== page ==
APRIL 18, 2018
VOLUME 125, ISSUE 13
CULTURE FEST DELIGHTS DU
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DU MEN’S LACROSSE DOMINATES BIG EAST
THE DENVER POST MUST CHANGE GOING FORWARD
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POET ALICIA MOUNTAIN 4 READS AT VICKI MYHREN pa g e
FOLK TRIO I’M WITH HER TOURS AFTER LP RELEASE
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APRIL 18, 2018
Fashion, food and film celebrated at DU Culture Fest
uring the week of April 9, DU hosted a series of events on campus aimed towards celebrating cultural diversity. Culture Fest has been a DU tradition for over 30 years. Its purpose is to provide a day in which all students can celebrate who they are and where they come from. This year, Culture Fest was extended to include a weeklong series of events that began on April 9 with a Culture Fest kickoff event from 6 to 8 p.m. at the Sie Complex. Through the rest of the week, other events were hosted such as an international musical bingo night, a culture week fashion show and a world movie night where the Bollywood film, “3 Idiots,” was played. These events led up to the main culture fest celebration on Friday. The culture week fashion show was hosted from 7:30 to 9 p.m. at Driscoll Ballroom on April 11. For this event, DU students got the opportunity to
walk on a runway as they wore styles from Native Fashion in the City, an organization aimed to support the indigenous community in the fashion world. As well, students were styled by Native Gorilla, whose mission is to inspire peace, love and spirit through various communities.
For the fashion show, students walked down the runway in styles that represented different cultures across the globe, from Vietnam to India, as they were cheered on by a crowd of students. On April 13, the main Culture Festival occurred where stu-
dents were encouraged to share their own culture and learn more about others through activities such as calligraphy and dancing as they were also encouraged to try different cuisines. Jessica Silva | Contributing Writer
Photo courtesy of Wayne Armstrong
DU Clarion EDITORIAL STAFF
TARYN ALLEN, Editor-in-Chief GRACE CARSON, Executive Editor JOHN POE, Editor-in-Chief Emeritus RYAN NINESLING, Executive Editor Emeritus DANIELA SANTOS, News Editor The Clarion is the official student newspaper of the University of Denver, serving as the “Voice of the Pioneers.” Founded in 1899, it covers campus and local stories with the highest level of journalistic integrity possible. 1000 copies are distributed each Wednesday afternoon (throughout the academic year) across the DU campus, and every article is also published at duclarion.com. The Clarion does not necessarily reflect the opinions of the faculty, staff and/or administration of DU, and the opinions expressed by columnists and contributing writers do not necessarily reflect those of the Clarion. Reproduction of The Clarion in whole or part in any form written, broadcast or electronic without written permission of The Clarion is prohibited. The opinions expressed by columnists and contributing writers do not necessarily reflect those of The Clarion. Weather forecasts are of courtesy of the National Weather Service. The Clarion reserves the right to reject advertising, stories, columns or letters to the editor that it deems graphic, obscene or that discriminate on the basis of race, culture, gender or sexual orientation. The Clarion welcomes letters to the editor. Those who submit letters must limit them to 500 words. Some letters may not be published because of space limitations, overly-libelous content or similarity to past submissions. Please submit letters to firstname.lastname@example.org.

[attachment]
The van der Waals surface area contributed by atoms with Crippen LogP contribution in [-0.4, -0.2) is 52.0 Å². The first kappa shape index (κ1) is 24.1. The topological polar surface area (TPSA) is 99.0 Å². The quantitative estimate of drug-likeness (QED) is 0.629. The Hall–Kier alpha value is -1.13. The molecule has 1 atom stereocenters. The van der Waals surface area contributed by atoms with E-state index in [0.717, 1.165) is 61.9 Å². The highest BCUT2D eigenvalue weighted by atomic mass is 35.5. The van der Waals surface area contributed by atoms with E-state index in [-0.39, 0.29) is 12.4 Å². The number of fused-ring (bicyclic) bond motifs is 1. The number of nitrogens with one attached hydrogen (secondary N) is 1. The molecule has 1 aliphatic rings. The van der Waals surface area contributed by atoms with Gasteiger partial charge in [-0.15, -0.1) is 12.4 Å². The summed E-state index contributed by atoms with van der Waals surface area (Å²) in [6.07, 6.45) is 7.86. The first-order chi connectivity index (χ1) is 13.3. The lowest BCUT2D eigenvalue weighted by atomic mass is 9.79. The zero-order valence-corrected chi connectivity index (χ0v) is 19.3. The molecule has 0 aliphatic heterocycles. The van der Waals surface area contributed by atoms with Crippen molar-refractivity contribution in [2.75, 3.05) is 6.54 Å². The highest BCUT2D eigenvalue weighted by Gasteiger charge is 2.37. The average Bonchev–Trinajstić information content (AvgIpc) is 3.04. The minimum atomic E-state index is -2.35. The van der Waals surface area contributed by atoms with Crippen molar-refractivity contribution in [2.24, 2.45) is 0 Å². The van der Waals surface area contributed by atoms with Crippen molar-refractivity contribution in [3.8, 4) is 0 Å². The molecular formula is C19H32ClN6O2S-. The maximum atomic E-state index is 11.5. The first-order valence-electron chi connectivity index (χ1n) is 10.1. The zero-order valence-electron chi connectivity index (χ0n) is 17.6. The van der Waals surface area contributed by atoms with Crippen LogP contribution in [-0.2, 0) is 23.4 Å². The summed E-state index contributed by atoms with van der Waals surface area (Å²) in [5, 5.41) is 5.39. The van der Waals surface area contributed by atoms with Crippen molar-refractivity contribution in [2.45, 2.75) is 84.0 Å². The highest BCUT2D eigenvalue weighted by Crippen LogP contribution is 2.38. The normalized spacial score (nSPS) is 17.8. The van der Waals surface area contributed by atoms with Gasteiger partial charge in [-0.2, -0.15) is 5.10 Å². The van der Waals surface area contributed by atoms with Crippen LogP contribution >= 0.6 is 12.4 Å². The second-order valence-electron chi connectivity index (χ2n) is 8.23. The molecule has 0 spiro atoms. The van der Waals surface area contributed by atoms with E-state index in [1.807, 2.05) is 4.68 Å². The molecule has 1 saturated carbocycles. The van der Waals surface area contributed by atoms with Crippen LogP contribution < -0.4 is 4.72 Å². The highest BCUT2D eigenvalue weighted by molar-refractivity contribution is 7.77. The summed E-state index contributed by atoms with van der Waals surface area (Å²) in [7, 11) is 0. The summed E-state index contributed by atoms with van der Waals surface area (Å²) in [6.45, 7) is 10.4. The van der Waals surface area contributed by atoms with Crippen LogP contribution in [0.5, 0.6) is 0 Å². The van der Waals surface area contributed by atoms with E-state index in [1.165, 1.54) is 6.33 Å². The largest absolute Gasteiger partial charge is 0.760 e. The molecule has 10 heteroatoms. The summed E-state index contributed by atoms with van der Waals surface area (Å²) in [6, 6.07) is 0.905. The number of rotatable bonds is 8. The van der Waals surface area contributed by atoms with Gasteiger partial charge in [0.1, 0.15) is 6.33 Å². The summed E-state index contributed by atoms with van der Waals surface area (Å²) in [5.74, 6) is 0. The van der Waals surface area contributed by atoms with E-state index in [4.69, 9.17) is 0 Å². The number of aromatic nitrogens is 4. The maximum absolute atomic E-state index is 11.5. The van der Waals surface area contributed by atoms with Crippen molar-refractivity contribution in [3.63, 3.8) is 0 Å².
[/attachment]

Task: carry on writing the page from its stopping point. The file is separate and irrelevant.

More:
HOW TO JOIN
The Clarion is open to contributors of all years and majors at DU, including both undergraduate and graduate students. There’s no application necessary; all you have to do is show up to one of our weekly meetings, which are held every Monday at 6 p.m. (during the academic year) in the Driscoll Underground. Can’t make it to a meeting? Send an email to email@example.com and we’ll do everything we can to get you published.
NIKKY JOHNSON, Sports Editor ELIZABETH LOCHHEAD, Opinions Editor KENDALL MORRIS, Arts & Life Editor CAITLAN GANNAM, Photo/Video Editor GRACE HOUSER, Photo/Video Editor MONICA MCFADDEN, Podcast Editor JUSTIN CYGAN, Copy Editor MAYA PINON, Copy Editor ANDREW MATRANGA, Faculty Adviser Photo Courtesy of Wayne Armstrong
CONTRIBUTING STAFF HANNAH BRANIT NINA PETROVIC SARA LOUGHRAN EMMA COHEN
APRIL 18, 2018
SPORTS | 3
Denver Lacrosse earns perfect record in BIG EAST play
he DU Pioneers defeated St. John’s 15-6 in their BIG EAST home opener, a game which was the 27th straight sellout at Peter Barton Lacrosse Stadium. Senior Joe Reid (Petaluma, Calif.) completed his first hat trick, junior attackman Austin French (Danville, Calif.) scored a career-high five goals and senior faceoff specialist Trevor Baptiste (Denville, N.J.) finished 19-of-24. Reid opened scoring in the first quarter at 11:55 with an assist from French. Reid scored again at 8:34, off an assist from senior Colton